Newsom’s order directed his administration to “identify and assess a suite of complementary actions to ensure safe and resilient water supplies, flood protection and healthy waterways for the state’s communities, economy and environment.”
Draft Water Resilience Portfolio encourages ‘collaboration within and across regions’
“This draft portfolio has been shaped to provide tools to local and regional entities to continue building resilience and to encourage collaboration within and across regions,” said Natural Resources Secretary Wade Crowfoot in a news release from the three agencies. “At the same time, state government needs to invest in projects of statewide scale and importance and tackle challenges beyond the scope of any region. Taken together, the proposed actions aim to improve our capacity to prepare for disruptions, withstand and recover from shocks, and adapt from these experiences.”
The draft release comes after several months of public input, and listening sessions, including comments from the San Diego County Water Authority and its 24 member agencies.
Draft Water Resilience Portfolio outlines more than 100 integrated actionable recommendations in four broad areas:
Maintain and diversify water supplies
State government will continue to help regions reduce reliance on any one water source and diversify supplies to enable flexibility amidst changing conditions. Diversification will look different in each region based on available water resources, but the combined effect will strengthen resilience and reduce pressure on river systems.
Protect and enhance natural ecosystems
State leadership is essential to restore the environmental health of key river systems to sustain fish and wildlife. This requires effective standard-setting, continued investments, and more adaptive, holistic environmental management.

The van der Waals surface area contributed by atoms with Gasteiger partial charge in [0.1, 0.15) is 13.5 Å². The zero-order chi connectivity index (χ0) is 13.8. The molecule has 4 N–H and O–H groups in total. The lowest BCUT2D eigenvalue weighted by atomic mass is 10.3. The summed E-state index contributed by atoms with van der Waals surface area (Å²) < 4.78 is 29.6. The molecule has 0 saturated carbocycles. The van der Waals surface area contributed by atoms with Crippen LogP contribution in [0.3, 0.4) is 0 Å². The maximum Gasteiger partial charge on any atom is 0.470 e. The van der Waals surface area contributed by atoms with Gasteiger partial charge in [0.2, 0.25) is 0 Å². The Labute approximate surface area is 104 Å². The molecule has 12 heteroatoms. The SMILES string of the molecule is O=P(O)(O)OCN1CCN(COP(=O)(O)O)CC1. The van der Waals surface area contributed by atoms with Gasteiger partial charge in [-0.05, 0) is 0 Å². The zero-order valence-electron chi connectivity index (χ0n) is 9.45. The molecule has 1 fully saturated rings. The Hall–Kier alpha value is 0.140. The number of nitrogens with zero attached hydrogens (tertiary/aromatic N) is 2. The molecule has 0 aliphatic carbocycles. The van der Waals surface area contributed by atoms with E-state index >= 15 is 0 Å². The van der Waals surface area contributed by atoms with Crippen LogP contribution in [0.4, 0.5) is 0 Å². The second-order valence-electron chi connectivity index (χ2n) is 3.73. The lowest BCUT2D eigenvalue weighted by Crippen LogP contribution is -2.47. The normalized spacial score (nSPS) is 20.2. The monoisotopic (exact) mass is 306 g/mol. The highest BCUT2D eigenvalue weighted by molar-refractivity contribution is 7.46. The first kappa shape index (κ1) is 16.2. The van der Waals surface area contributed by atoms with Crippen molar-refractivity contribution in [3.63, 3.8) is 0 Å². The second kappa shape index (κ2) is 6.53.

State actions and investment will improve physical infrastructure to store, move, and share water more flexibly and integrate water management through shared use of science, data, and technology.
Each region must prepare for new threats, including more extreme droughts and floods and hotter temperatures. State investments and guidance will enable preparation, protective actions, and adaptive management to weather these stresses.
To develop the portfolio, state agencies conducted an inventory and assessment of key aspects of California water, soliciting broad input from tribes, agencies, individuals, groups, and leaders across the state.
“From Northern California to the Central Valley and the South, Californians from cities, farms, and other sectors are working together to develop innovative solutions to the climate-related water challenges that the state is already experiencing and that are expected to worsen,” said California Environmental Protection Agency Secretary Jared Blumenfeld. “This draft portfolio is an important step toward building resilience to ensure the long-term health of our water supplies and ecosystems.”